Treatment adherence and transitioning youth in pediatric multiple sclerosis

Mult Scler Relat Disord. 2014 Nov;3(6):689-95. doi: 10.1016/j.msard.2014.09.088.


Background: Transitioning youth with multiple sclerosis (MS) represent a vulnerable group to potentially poor outcomes. It is unknown how pediatric MS patients transition into adult care.

Objectives: To describe self-management skills that include adherence to disease-modifying therapies, quality of life measures, illness perception, transition readiness and healthcare skills assessments in patients with pediatric MS and associations with clinical and cognitive outcomes.

Methods: This is a prospective cross-sectional study at the pediatric MS center and transitional MS clinic at the University of California, San Francisco. Patients and one of their parents completed validated surveys for self-management skills. Non-adherence is defined as not taking their medication more than 20% of the time in the past 1 month. Wilcoxin matched-pairs rank test and McNemar's tests were used for comparison of patient and parent responses. Univariate and multivariate regression models were used for analyses adjusting for disease duration and socio-economic status.

Results: Thirty patients were enrolled with a mean (+/-SD) age of 15.8 years+/-2.8, 53% was female and 47% Hispanic. The rate of non-adherence was 37%. The most common reason for non-adherence was forgetting to take their medication reported in 50% of patients. In adjusted regression models, higher EDSS was associated with a lower score on patient's quality of life (13 points decrease, 95% CI 6–18, p<0.0001), and lower healthcare skills (15 points decrease, 95% CI5–26, p=0.006). Four points increase in Symbol Digit Modalities Test score was associated a 0.1 increase in transition readiness score (95% CI0.07–0.2, p=0.001) and 3.9 points increase in health care skills scores (95% CI 1.7–6, p=0.008).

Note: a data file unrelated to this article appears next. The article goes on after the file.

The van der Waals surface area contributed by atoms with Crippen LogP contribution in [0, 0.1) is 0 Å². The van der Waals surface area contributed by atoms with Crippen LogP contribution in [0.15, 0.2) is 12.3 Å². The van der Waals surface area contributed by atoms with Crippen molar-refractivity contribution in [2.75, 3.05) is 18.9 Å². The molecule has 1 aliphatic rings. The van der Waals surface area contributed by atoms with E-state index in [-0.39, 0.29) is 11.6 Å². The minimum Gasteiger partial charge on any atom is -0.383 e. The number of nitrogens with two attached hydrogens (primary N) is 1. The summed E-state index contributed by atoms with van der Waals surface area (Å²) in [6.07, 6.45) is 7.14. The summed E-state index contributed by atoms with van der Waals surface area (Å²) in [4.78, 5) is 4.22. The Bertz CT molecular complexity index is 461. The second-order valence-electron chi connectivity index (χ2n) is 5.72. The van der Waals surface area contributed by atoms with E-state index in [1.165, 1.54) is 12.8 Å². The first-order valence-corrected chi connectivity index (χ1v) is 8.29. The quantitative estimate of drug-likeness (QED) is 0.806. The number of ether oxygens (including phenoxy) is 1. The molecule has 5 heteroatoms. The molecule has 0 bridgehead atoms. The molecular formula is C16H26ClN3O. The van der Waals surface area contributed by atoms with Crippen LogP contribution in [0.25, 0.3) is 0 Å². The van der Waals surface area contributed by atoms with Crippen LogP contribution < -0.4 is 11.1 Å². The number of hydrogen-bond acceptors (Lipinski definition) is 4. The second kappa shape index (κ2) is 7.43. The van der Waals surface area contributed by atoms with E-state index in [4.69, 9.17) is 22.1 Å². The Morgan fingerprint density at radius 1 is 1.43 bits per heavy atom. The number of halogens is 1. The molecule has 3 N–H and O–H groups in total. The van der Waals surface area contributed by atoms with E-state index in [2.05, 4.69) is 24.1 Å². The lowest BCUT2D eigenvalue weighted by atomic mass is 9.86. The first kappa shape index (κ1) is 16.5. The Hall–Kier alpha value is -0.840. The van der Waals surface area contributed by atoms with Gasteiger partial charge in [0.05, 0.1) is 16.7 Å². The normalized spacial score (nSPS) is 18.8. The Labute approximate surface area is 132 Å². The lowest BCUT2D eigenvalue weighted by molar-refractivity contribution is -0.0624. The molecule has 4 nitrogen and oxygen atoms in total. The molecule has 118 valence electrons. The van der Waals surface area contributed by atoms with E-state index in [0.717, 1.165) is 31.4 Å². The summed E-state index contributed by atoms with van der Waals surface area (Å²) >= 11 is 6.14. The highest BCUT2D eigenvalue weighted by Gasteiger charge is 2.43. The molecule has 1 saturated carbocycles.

Publication types

  • Research Support, Non-U.S. Gov't

MeSH terms

  • Adolescent
  • Attitude to Health
  • Cross-Sectional Studies
  • Female
  • Humans
  • Male
  • Multiple Sclerosis / epidemiology
  • Multiple Sclerosis / psychology*
  • Multiple Sclerosis / therapy*
  • Patient Compliance*
  • Pediatrics / methods
  • Prospective Studies
  • Psychometrics
  • Quality of Life
  • San Francisco
  • Self Care*
  • Surveys and Questionnaires